A number of metabolic disorders, including hypercholesterolemia, hypertriglyceridemia, insulin resistance, elevated fasting glucose and diabetes mellitus, were reported in a high proportion of HIV-infected patients receiving highly active antiretroviral therapy (HAART). Less frequently, coagulative disorders were described in patients receiving HAART. Since all these metabolic disorders may predispose to coronary heart disease, an early evaluation and treatment is advisable. Existing guidelines for uninfected patients may be applied, taking into account, however, the potential for drug interactions and accumulated toxicity. It may be helpful to stratify all patients in three risk groups to plan regular diagnostic screening. Treatment of dyslipidemia and diabetes mellitus should include a first-line approach with non-pharmacological interventions. Statins and fibrates are proposed for HIV-infected patients with HAART-related hyperlipidemia, but concern has been raised on their potential for interaction with antiretrovirals and hepatic and muscle toxicity. Metformin and thiazolidenediones (or glitazones), hypoglycemic agents that increase insulin sensitivity, are presently under evaluation in diabetic and glucose-intolerant HIV-infected patients treated with HAART. Glitazones also have a potential for ameliorating the lipodystrophic syndrome. The routine evaluation of coagulative parameters is probably not advisable until a benefit of widespread screening is assessed in prospective studies. A heightened awareness of the possiblity of coagulative disorders, together with controlled trials and basic research, is needed.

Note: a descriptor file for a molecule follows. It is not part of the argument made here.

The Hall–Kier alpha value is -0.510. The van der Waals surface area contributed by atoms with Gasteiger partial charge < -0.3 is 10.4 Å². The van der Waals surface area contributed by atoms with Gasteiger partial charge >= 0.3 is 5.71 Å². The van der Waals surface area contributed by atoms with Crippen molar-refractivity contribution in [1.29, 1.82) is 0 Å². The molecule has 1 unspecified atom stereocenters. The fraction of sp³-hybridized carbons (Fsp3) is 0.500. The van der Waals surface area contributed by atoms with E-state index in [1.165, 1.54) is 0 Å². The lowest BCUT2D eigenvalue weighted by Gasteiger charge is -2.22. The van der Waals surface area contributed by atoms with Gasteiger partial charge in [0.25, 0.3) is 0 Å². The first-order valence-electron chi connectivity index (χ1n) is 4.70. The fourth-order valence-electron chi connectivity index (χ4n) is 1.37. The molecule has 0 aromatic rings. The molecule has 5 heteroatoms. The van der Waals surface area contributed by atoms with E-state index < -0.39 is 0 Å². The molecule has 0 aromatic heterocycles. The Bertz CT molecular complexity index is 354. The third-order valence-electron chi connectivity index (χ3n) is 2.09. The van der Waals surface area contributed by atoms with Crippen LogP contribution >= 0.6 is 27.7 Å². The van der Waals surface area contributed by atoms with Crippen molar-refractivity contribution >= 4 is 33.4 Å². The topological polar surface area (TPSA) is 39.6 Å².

|Numero di pagine||8|
|Stato di pubblicazione||Pubblicato - 2003|